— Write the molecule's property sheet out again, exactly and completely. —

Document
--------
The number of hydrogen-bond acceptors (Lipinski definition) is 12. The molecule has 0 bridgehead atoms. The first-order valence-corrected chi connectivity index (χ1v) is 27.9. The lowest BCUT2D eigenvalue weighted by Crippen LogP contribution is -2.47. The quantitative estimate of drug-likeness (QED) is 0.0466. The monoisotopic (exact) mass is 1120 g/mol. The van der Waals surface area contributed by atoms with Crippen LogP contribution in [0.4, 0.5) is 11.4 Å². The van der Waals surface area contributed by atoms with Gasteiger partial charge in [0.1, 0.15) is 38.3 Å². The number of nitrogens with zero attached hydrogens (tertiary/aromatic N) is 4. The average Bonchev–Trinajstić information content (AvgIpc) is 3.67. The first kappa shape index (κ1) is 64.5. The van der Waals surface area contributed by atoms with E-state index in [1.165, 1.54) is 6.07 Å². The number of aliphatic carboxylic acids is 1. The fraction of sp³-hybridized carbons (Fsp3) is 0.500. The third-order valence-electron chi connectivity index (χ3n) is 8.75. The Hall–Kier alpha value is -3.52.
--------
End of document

The number of hydrogen-bond acceptors (Lipinski definition) is 12. The molecule has 0 bridgehead atoms. The first-order valence-corrected chi connectivity index (χ1v) is 27.9. The lowest BCUT2D eigenvalue weighted by Crippen LogP contribution is -2.47. The quantitative estimate of drug-likeness (QED) is 0.0466. The monoisotopic (exact) mass is 1120 g/mol. The van der Waals surface area contributed by atoms with Crippen LogP contribution in [0.4, 0.5) is 11.4 Å². The van der Waals surface area contributed by atoms with Gasteiger partial charge in [0.1, 0.15) is 38.3 Å². The number of nitrogens with zero attached hydrogens (tertiary/aromatic N) is 4. The average Bonchev–Trinajstić information content (AvgIpc) is 3.67. The first kappa shape index (κ1) is 64.5. The van der Waals surface area contributed by atoms with E-state index in [1.165, 1.54) is 6.07 Å². The number of aliphatic carboxylic acids is 1. The fraction of sp³-hybridized carbons (Fsp3) is 0.500. The third-order valence-electron chi connectivity index (χ3n) is 8.75. The Hall–Kier alpha value is -3.52.